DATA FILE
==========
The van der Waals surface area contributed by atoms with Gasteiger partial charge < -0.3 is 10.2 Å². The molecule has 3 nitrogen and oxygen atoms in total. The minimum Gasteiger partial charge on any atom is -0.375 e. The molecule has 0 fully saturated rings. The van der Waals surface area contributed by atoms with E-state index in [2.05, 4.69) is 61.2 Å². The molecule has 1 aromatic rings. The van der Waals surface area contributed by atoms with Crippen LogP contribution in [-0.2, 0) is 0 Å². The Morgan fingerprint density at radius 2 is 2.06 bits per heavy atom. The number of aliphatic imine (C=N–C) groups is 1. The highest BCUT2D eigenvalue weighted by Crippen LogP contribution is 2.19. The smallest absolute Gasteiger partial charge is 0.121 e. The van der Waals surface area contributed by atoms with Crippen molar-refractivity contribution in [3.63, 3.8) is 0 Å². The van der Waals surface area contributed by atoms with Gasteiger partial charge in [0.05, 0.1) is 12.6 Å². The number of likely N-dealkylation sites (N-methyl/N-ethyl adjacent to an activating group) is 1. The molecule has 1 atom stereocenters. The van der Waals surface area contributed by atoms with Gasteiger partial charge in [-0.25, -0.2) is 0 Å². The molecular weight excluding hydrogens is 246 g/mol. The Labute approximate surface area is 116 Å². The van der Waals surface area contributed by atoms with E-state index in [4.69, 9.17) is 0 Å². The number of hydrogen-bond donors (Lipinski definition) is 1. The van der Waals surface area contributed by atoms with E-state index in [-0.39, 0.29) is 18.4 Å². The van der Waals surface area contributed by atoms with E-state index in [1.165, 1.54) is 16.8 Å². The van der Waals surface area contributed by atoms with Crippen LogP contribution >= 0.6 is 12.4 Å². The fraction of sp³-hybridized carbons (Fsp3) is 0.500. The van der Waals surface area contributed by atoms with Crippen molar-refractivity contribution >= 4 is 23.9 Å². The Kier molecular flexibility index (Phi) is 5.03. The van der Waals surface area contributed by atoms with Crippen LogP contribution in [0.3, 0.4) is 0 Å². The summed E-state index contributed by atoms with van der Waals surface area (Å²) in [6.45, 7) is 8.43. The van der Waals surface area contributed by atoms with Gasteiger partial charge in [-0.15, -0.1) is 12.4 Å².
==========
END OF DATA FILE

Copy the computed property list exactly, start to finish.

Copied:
The van der Waals surface area contributed by atoms with Gasteiger partial charge < -0.3 is 10.2 Å². The molecule has 3 nitrogen and oxygen atoms in total. The minimum Gasteiger partial charge on any atom is -0.375 e. The molecule has 0 fully saturated rings. The van der Waals surface area contributed by atoms with E-state index in [2.05, 4.69) is 61.2 Å². The molecule has 1 aromatic rings. The van der Waals surface area contributed by atoms with Crippen LogP contribution in [-0.2, 0) is 0 Å². The Morgan fingerprint density at radius 2 is 2.06 bits per heavy atom. The number of aliphatic imine (C=N–C) groups is 1. The highest BCUT2D eigenvalue weighted by Crippen LogP contribution is 2.19. The smallest absolute Gasteiger partial charge is 0.121 e. The van der Waals surface area contributed by atoms with Crippen molar-refractivity contribution in [3.63, 3.8) is 0 Å². The van der Waals surface area contributed by atoms with Gasteiger partial charge in [0.05, 0.1) is 12.6 Å². The number of likely N-dealkylation sites (N-methyl/N-ethyl adjacent to an activating group) is 1. The molecule has 1 atom stereocenters. The van der Waals surface area contributed by atoms with Gasteiger partial charge in [-0.25, -0.2) is 0 Å². The molecular weight excluding hydrogens is 246 g/mol. The Labute approximate surface area is 116 Å². The van der Waals surface area contributed by atoms with E-state index in [4.69, 9.17) is 0 Å². The number of hydrogen-bond donors (Lipinski definition) is 1. The van der Waals surface area contributed by atoms with E-state index in [-0.39, 0.29) is 18.4 Å². The van der Waals surface area contributed by atoms with E-state index in [1.165, 1.54) is 16.8 Å². The van der Waals surface area contributed by atoms with Crippen LogP contribution >= 0.6 is 12.4 Å². The fraction of sp³-hybridized carbons (Fsp3) is 0.500. The van der Waals surface area contributed by atoms with Crippen molar-refractivity contribution >= 4 is 23.9 Å². The Kier molecular flexibility index (Phi) is 5.03. The van der Waals surface area contributed by atoms with Crippen LogP contribution in [0.3, 0.4) is 0 Å². The summed E-state index contributed by atoms with van der Waals surface area (Å²) in [6.45, 7) is 8.43. The van der Waals surface area contributed by atoms with Gasteiger partial charge in [-0.15, -0.1) is 12.4 Å².